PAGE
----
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  • Note from the Editor
  • Sem Vermeersch, Editor-in-chief

This issue of the Seoul Journal of Korean Studies presents a wide range of studies on Korean religions, literature, and politics. I am excited in particular by four articles that deal with different Korean religious traditions, and how each of those traditions has reacted to the challenges of a changing society.

In the first article (as usual, articles appear in chronological order), Jang Jiyeon attempts a periodization of Korean geomancy. Although grave geomancy (ŭmt’aek p’ungsu) is the form that most people associate with Korea, this is in fact a fairly late development in the history of Korean geomancy. The author argues that there are at least three distinct periods: in the first, geomancy was dominated by theories revolving around capital cities; in the second period, geomancy’s bond with Buddhism was broken, and instead Neo-Confucian ideas were inserted into geomancy books; finally, in the third period the focus shifted to grave geomancy and prophecies, although the state tried to suppress the latter. Thus, Korean geomancy adapted to shifting political realities, yet at the same time played an important role as one element in the toolbox of statecraft of premodern governments.

The second article, by Park Jeongeun, revisits the problem of how a married Buddhist clergy emerged during the colonial period. While this is commonly thought to have been facilitated by the colonial government, the author points to a weak ordination tradition as a contributing factor. Attempts to revive both Vinaya ordination and bodhisattva ordination in the late Chosŏn period arguably failed to completely remedy this weak ordination tradition, and thus monks looked to the “practical Vinaya” embodied in the colonial government’s Temple Laws for guidance. Despite the fact that these were intended to prevent ordained monks from marrying, their lack of clarity on this point led to confusion, and this was exploited by monks who had secretly married.

The third article on religion is the fifth in this issue. In this article, Choe Yong Un draws attention to the fierce competition among Protestant churches [End Page v] in Korea. Due to a complex nexus of factors, many pastors are obsessed with expanding their church buildings, and in their quest for bigger churches often take enormous financial risks; in quite a few cases, this has led to bankruptcy of the church followed by court sale. The author points to the work of Han Byung-Chul for an explanation. Applying Han’s concept of “surplus of positivity,” i.e. the constant demand for positive results, combined with cultural factors specific to Korea, Choe points out that success is defined solely in terms of numbers. However, this has led to burnout symptoms among both pastors and congregations, and has created a counter-movement towards smaller churches and a focus on “healing” practices.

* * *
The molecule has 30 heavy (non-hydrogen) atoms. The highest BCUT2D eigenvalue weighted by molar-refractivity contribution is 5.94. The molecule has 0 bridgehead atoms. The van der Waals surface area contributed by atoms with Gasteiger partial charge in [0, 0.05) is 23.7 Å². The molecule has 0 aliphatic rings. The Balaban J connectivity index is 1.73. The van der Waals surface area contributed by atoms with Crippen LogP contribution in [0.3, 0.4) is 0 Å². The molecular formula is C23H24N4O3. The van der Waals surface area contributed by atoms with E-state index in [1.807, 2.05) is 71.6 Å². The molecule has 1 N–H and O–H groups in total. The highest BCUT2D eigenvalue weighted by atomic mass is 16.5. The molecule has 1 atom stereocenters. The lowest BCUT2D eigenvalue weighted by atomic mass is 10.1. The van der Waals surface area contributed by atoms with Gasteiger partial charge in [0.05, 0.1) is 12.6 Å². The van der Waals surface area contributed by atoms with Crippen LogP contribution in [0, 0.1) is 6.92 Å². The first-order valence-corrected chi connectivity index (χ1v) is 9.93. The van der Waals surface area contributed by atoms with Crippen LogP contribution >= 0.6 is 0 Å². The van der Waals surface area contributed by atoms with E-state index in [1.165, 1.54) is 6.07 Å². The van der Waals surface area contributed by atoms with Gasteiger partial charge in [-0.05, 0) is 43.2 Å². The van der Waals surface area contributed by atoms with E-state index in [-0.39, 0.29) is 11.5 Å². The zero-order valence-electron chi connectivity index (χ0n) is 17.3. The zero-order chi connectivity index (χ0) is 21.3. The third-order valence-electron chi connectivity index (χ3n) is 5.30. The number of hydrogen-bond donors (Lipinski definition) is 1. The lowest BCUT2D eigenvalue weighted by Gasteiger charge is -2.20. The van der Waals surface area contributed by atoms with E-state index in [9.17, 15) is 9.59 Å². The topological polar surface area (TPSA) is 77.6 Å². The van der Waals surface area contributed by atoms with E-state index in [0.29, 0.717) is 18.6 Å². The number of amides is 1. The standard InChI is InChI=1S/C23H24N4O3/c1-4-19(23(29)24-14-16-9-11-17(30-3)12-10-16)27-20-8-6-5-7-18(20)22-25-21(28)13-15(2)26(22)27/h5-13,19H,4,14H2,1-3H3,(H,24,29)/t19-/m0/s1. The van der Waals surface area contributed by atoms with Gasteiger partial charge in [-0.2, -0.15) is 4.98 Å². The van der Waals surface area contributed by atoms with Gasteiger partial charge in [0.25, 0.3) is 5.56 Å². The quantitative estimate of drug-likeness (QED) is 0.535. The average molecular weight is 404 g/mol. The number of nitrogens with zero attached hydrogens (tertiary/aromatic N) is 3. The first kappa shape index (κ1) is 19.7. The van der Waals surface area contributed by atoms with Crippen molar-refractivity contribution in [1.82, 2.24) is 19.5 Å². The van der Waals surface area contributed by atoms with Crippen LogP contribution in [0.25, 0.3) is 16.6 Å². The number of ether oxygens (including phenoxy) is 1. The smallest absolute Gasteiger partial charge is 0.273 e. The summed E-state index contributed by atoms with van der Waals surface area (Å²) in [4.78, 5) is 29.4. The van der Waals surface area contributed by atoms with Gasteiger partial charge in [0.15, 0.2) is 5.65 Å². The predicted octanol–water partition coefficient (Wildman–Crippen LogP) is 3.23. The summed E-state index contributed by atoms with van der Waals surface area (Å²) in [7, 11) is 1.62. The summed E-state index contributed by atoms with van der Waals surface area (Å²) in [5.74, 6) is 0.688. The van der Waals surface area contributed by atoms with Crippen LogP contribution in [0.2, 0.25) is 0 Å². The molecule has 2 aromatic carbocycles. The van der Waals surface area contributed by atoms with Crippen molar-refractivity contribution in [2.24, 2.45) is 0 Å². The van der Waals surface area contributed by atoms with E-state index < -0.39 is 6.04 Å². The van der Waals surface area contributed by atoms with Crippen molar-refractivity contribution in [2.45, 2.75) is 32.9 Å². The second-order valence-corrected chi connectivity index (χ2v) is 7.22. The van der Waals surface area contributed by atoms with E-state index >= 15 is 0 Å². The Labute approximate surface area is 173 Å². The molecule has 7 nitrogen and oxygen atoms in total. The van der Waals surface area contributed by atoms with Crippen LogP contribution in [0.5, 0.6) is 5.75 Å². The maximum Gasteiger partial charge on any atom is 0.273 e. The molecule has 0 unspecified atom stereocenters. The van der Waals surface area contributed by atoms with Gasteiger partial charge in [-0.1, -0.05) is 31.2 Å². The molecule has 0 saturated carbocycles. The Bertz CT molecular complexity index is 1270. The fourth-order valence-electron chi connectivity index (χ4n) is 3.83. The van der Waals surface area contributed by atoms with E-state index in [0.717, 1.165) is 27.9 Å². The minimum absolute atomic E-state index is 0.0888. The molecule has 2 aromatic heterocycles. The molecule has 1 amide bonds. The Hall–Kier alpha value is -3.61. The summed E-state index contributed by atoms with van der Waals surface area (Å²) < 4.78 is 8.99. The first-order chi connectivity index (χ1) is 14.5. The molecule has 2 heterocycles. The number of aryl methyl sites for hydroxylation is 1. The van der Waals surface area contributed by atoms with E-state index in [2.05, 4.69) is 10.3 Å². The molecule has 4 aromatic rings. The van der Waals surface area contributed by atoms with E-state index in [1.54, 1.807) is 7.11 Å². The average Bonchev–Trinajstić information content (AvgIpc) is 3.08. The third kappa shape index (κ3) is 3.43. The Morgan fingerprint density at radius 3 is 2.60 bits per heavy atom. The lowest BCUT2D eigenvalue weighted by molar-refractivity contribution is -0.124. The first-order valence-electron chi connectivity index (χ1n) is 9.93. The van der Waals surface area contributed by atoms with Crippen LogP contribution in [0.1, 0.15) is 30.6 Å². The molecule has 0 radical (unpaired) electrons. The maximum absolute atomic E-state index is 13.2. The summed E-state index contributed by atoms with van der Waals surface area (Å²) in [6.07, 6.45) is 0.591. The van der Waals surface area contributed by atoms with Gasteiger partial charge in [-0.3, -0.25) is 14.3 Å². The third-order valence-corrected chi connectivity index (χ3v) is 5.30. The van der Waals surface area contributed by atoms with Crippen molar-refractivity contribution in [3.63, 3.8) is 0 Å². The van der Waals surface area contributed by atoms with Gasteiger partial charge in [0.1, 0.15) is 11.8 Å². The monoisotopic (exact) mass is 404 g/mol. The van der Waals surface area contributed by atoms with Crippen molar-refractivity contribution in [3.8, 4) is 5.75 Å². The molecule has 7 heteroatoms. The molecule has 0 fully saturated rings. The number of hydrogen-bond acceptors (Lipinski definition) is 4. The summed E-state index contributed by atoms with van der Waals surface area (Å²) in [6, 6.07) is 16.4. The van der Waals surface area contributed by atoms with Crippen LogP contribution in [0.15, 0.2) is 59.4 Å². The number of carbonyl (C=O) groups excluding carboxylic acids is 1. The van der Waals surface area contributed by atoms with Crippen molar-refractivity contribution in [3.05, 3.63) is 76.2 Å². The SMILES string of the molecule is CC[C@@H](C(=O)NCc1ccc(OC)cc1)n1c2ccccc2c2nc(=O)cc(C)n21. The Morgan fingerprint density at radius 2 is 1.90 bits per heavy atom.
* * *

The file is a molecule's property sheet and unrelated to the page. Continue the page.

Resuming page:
The final article of this issue, by Kim SungSoon, looks at the problem of gender in Won Buddhism. Although Won Buddhism is probably the religion with the greatest number of female clergy in Korea, ironically they are treated differently from men. The author shows how this phenomenon has emerged historically, and through interviews with both members of the Won Buddhist clergy and ordinary believers, reveals some of the deep-seated biases that prevent open discussion of this issue. However, changes in society, specifically changing attitudes towards gender division and sexual minorities, is putting pressure on the Won Buddhist establishment to change its rules for female clergy.

Among the two articles that do not deal with religion, the third one in this issue, by Kim Han Sung, revisits Kim Kirim’s The Weather Map, a famous experimental poem that imagines the destruction of Shanghai by a typhoon and the potential for renewal after destruction. By comparing it with Yokomitsu Riichi’s novel Shanghai, which shares some of the same themes as well as its modernist sensibilities, the author shows how Kim Kirim had a somewhat different view on the struggles between Western powers, Japan, and the Chinese over Shanghai. Rather than simply wallowing in the chaos, Kim sees the opportunity of removing obsolete and oppressive cultural norms and starting with a clean slate.

Finally, in his revisionist look...


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pp. v-vii
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